Here is a selection of the latest evidence on violence against women and girls (VAWG) and gender-based violence (GBV):
COVID-19 & VAWG
COVID-19 and violence against women and children – what have we learned so far? (June 2020) This note from the Center for Global Development reviews rigorous studies of how the COVID-19 pandemic have impacted rates of violence against women and children (VAW/C), as well as service provision and public attitudes toward VAW/C.
Out of 12 studies reviewed, three reported decreases in VAW/C measures, three reported increases, three reported mixed findings, and three reported no changes. Two of the reviews used primary data, while the others relied on mainly police reports and calls to services.
In seeking to interpret the mixed findings, the authors stress that prevalence estimates from administrative sources can tell us about reporting trends, but may say little about actual violence rates as reporting is influenced by a range of factors. Lockdown orders, isolating with perpetrators, lost income and limited access to social support networks are factors that may have impacted reporting of VAW/C during COVID-19 – making it challenging to estimate actual changes in VAW/C during the pandemic.
The review of five studies of services and public attitudes about VAW/C found that service providers are worried about limited capacity to meet increasing needs of survivors – but also highlight a perceived increase in public support for response services.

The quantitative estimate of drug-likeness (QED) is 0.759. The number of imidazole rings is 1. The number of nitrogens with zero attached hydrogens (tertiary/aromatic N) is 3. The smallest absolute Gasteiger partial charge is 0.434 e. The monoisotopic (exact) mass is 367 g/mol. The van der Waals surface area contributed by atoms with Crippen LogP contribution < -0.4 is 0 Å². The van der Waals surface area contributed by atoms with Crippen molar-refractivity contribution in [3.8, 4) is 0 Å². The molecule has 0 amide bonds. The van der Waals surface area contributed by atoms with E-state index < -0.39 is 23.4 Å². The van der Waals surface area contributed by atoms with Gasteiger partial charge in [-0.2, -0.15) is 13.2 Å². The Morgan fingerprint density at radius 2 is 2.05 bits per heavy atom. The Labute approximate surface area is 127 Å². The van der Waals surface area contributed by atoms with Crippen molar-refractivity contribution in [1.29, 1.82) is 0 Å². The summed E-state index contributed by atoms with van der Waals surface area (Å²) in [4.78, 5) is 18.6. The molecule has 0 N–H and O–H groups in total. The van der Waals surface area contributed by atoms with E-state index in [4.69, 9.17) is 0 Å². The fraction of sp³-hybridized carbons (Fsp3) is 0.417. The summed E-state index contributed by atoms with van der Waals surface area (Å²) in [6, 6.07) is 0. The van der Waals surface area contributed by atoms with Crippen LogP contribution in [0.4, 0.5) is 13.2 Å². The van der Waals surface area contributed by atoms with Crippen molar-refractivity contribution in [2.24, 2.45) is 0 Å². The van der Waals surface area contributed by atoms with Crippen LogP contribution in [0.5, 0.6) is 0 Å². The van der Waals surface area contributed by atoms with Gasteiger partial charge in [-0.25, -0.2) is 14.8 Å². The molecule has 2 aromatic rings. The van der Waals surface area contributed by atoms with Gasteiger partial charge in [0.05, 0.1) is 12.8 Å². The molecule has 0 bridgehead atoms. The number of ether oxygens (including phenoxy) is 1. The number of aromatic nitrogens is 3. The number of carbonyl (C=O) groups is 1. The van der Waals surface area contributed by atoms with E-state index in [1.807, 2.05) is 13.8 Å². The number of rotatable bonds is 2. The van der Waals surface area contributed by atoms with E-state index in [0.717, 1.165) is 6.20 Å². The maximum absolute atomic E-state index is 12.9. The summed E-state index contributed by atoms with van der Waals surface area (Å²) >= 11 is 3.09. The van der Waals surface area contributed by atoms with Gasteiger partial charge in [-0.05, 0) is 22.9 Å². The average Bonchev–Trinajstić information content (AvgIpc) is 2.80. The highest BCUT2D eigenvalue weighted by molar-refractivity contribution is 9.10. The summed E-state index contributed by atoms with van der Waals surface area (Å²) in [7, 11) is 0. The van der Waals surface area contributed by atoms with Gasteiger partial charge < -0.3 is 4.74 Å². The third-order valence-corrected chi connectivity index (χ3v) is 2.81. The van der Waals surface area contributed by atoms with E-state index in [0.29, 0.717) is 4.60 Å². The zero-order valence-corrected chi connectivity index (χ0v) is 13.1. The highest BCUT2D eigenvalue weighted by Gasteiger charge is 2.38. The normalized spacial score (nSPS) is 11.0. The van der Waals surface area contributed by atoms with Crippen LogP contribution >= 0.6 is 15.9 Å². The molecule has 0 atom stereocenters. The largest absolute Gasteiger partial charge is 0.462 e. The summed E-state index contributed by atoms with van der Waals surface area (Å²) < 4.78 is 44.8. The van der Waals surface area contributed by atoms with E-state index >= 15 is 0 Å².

The review highlights gaps in the current evidence base, which include limited evidence from low- and middleincome countries (LMICs) and few studies examining violence against children and VAW/C outside the home.
Based on interviews with 52 survivors of sexual and gender-based violence (SGBV) and 45 service providers, this report explores the impact of COVID19 on forced migrant survivors of SGBV. The majority of the SGBV survivors were women (48 women and 4 men). The interviews were conducted in Australia, Sweden, Tunisia, Turkey and the UK.
The study found that the pandemic has exacerbated pre-existing challenges in forced migrant survivors’ lives, including fear of seeking medical care, social isolation and worries about income, health and the future – with severe impact on overall mental health and wellbeing. The shift from face-to-face services to remote services has had a major impact on access to services for forced migrant survivors, as many have struggled to access support. The situation has intensified the vulnerability of forced migrant women to abuse, as finding safe accommodation is very challenging.